Mortgage rates showed no clear direction today, but one key rate ticked up. The average for a 30-year fixed-rate mortgage trended upward, but the average rate on a 15-year fixed ticked downwards. On the variable-mortgage side, the average rate on 5/1 adjustable-rate mortgages tapered off.
Rates for mortgages are constantly changing, but overall, they are very low by historical standards. If you’re in the market for a mortgage, it could make sense to go ahead and lock if you see a rate you like. Just make sure you’ve looked around for the best rate first.
30-year fixed mortgages
The average rate you’ll pay for a 30-year fixed mortgage is 3.49 percent, an increase of 4 basis points since the same time last week. This time a month ago, the average rate on a 30-year fixed mortgage was higher, at 3.57 percent.
At the current average rate, you’ll pay a combined $448.49 per month in principal and interest for every $100,000 you borrow. Compared to last week, that’s $2.23 higher.
You can use Bankrate’s mortgage calculator to estimate your monthly payments and see the effect of adding extra payments. It will also help you determinehow much interest you’ll pay over the life of the loan.
15-year fixed mortgages
The average 15-year fixed-mortgage rate is 2.81 percent, down 2 basis points over the last seven days.
Monthly payments on a 15-year fixed mortgage at that rate will cost around $681 per $100,000 borrowed. That may put more pressure on your monthly budget than a 30-year mortgage would, but it comes with some big advantages: You’ll come out several thousand dollars ahead over the life of the loan in total interest paid and build equity much more quickly.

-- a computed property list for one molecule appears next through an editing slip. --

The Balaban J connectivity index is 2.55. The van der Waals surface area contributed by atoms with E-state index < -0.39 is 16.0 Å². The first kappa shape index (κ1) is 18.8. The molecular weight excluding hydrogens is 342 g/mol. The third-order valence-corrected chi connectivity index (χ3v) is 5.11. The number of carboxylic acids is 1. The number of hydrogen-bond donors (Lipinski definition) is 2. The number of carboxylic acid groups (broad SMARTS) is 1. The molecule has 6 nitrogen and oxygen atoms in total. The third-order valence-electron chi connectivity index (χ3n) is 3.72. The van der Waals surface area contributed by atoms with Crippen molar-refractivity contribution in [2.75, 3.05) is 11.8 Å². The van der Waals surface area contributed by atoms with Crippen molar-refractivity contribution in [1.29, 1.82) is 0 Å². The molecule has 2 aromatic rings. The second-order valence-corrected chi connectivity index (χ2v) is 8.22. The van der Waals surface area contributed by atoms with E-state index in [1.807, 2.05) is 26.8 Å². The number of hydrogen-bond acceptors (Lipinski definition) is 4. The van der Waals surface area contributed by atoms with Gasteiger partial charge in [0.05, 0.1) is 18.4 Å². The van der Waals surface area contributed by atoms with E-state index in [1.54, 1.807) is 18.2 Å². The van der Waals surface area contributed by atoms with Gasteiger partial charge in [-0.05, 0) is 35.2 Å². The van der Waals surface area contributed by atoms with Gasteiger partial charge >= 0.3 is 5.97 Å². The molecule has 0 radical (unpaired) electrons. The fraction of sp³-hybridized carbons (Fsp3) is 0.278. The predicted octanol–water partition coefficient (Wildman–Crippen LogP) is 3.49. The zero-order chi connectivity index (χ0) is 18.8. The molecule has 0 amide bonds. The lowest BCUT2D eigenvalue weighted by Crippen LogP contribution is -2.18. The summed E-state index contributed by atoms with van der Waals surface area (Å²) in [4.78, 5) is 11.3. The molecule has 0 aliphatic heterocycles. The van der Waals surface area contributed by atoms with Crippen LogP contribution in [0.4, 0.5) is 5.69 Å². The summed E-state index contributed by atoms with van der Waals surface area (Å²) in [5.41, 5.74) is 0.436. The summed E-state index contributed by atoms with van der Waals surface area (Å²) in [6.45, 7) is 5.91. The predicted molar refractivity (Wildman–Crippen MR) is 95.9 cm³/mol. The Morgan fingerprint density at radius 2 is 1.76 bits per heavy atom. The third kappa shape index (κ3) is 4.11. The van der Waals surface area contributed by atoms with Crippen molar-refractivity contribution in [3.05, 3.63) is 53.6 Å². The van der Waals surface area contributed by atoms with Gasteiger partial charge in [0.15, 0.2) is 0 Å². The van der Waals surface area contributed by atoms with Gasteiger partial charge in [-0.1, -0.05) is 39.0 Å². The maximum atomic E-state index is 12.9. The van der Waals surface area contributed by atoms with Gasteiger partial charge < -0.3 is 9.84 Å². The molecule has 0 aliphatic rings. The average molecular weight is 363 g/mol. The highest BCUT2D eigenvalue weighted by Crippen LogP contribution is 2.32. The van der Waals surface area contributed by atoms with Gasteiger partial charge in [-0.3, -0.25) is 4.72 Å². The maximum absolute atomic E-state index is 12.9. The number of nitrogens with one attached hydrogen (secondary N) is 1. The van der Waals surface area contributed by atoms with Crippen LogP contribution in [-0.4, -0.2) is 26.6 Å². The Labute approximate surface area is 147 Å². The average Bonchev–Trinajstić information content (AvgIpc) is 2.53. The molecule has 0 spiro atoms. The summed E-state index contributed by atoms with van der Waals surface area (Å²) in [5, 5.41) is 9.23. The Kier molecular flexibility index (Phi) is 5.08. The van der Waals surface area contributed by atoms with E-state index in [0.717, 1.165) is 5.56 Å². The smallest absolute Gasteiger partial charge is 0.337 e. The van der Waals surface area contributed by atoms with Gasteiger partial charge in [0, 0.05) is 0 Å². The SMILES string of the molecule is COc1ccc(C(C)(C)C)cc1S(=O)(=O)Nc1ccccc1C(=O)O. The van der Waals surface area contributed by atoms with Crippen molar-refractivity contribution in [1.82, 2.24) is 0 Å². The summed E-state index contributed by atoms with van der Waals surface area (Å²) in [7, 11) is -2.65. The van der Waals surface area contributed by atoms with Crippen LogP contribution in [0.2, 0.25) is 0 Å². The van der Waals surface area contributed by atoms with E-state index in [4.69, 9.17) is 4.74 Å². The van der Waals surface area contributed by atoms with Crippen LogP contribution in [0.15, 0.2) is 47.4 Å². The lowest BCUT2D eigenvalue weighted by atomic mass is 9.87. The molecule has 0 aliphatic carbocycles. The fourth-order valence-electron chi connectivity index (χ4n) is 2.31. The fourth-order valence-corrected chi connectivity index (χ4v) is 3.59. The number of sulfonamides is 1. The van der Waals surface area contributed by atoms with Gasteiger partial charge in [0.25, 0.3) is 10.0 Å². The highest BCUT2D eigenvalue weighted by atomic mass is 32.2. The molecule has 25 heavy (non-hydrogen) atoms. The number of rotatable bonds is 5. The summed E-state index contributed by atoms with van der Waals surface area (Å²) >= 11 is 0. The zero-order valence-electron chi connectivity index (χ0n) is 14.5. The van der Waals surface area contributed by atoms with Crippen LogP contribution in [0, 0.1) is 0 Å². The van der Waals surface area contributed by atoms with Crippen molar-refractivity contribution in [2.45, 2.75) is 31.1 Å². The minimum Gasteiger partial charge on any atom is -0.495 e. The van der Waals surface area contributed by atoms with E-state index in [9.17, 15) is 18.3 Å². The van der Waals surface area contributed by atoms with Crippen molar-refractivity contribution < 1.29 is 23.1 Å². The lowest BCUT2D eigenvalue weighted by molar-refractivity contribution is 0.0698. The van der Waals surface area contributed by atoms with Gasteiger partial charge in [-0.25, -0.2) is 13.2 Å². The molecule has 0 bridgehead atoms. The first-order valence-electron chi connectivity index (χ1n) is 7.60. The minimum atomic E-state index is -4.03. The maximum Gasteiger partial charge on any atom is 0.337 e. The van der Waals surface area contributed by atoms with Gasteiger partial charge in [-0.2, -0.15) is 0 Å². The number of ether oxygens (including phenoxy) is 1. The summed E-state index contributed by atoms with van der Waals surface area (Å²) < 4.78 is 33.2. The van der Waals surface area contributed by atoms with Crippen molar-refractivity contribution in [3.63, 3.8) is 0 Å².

The average rate on a 5/1 ARM is 3.18 percent, ticking down 1 basis point over the last 7 days.
These types of loans are best for those who expect to refinance or sell before the first or second adjustment. Rates could be much higher when the loan first adjusts, and thereafter.
Monthly payments on a 5/1 ARM at 3.18 percent would cost about $431 for each $100,000 borrowed over the initial five years, but could ratchet higher by hundreds of dollars afterward, depending on the loan’s terms.
Where rates are headed
To see where Bankrate’s panel of experts expect rates to go from here, check out our Mortgage rate predictions for this week.
Want to see where rates are currently? Lenders nationwide respond to Bankrate’s weekday mortgage rates survey to bring you the most current rates available. Here you can see the latest marketplace average rates for a wide variety of purchase loans:
|30-year fixed jumbo||3.58%||3.53%||+0.05|
|30-year fixed refinance||3.58%||3.54%||+0.04|
Rates as of June 10, 2020.
Rate lock advice and recommendations
A rate lock guarantees your interest rate for a specified period of time. Lenders often offer 30-day rate locks for a nominal fee or roll the price of the lock into your loan. Some lenders will lock rates for longer periods, even exceeding 60 days, but those locks can be costly. In today’s volatile market, some lenders will lock an interest rate for only two weeks to avoid unnecessary risk.